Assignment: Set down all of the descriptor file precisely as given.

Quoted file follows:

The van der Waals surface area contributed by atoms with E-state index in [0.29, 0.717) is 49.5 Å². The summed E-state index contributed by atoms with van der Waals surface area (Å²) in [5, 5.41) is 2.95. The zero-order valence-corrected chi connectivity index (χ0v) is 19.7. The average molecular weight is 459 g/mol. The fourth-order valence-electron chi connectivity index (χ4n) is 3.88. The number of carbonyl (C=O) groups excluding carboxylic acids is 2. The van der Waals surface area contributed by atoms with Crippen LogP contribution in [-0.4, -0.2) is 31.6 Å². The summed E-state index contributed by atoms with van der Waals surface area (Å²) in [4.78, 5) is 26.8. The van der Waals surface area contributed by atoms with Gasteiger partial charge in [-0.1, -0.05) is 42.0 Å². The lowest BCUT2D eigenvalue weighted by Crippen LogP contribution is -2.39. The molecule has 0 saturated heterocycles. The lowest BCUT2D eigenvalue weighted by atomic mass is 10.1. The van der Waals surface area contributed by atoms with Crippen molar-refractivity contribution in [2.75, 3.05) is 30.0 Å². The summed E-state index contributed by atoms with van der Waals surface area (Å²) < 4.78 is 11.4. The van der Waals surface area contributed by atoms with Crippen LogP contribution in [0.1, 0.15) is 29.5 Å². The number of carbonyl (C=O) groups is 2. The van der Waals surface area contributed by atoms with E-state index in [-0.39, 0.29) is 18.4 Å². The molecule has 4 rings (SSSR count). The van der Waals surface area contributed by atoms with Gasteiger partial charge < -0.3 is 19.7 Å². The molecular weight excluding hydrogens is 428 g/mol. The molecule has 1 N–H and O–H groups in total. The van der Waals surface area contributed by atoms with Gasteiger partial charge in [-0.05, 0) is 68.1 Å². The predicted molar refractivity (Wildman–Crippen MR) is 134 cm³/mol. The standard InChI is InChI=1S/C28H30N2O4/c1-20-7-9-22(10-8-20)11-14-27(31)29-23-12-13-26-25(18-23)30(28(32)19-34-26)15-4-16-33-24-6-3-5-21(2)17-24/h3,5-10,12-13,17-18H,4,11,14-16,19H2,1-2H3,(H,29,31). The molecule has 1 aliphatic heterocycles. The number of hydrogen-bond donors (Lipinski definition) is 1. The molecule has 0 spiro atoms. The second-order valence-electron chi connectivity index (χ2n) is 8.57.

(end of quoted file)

The van der Waals surface area contributed by atoms with E-state index in [0.29, 0.717) is 49.5 Å². The summed E-state index contributed by atoms with van der Waals surface area (Å²) in [5, 5.41) is 2.95. The zero-order valence-corrected chi connectivity index (χ0v) is 19.7. The average molecular weight is 459 g/mol. The fourth-order valence-electron chi connectivity index (χ4n) is 3.88. The number of carbonyl (C=O) groups excluding carboxylic acids is 2. The van der Waals surface area contributed by atoms with Crippen LogP contribution in [-0.4, -0.2) is 31.6 Å². The summed E-state index contributed by atoms with van der Waals surface area (Å²) in [4.78, 5) is 26.8. The van der Waals surface area contributed by atoms with Gasteiger partial charge in [-0.1, -0.05) is 42.0 Å². The lowest BCUT2D eigenvalue weighted by Crippen LogP contribution is -2.39. The molecule has 0 saturated heterocycles. The lowest BCUT2D eigenvalue weighted by atomic mass is 10.1. The van der Waals surface area contributed by atoms with Crippen molar-refractivity contribution in [2.75, 3.05) is 30.0 Å². The summed E-state index contributed by atoms with van der Waals surface area (Å²) < 4.78 is 11.4. The van der Waals surface area contributed by atoms with Crippen LogP contribution in [0.1, 0.15) is 29.5 Å². The number of carbonyl (C=O) groups is 2. The van der Waals surface area contributed by atoms with E-state index in [-0.39, 0.29) is 18.4 Å². The molecule has 4 rings (SSSR count). The van der Waals surface area contributed by atoms with Gasteiger partial charge < -0.3 is 19.7 Å². The molecular weight excluding hydrogens is 428 g/mol. The molecule has 1 N–H and O–H groups in total. The van der Waals surface area contributed by atoms with Gasteiger partial charge in [-0.05, 0) is 68.1 Å². The predicted molar refractivity (Wildman–Crippen MR) is 134 cm³/mol. The standard InChI is InChI=1S/C28H30N2O4/c1-20-7-9-22(10-8-20)11-14-27(31)29-23-12-13-26-25(18-23)30(28(32)19-34-26)15-4-16-33-24-6-3-5-21(2)17-24/h3,5-10,12-13,17-18H,4,11,14-16,19H2,1-2H3,(H,29,31). The molecule has 1 aliphatic heterocycles. The number of hydrogen-bond donors (Lipinski definition) is 1. The molecule has 0 spiro atoms. The second-order valence-electron chi connectivity index (χ2n) is 8.57.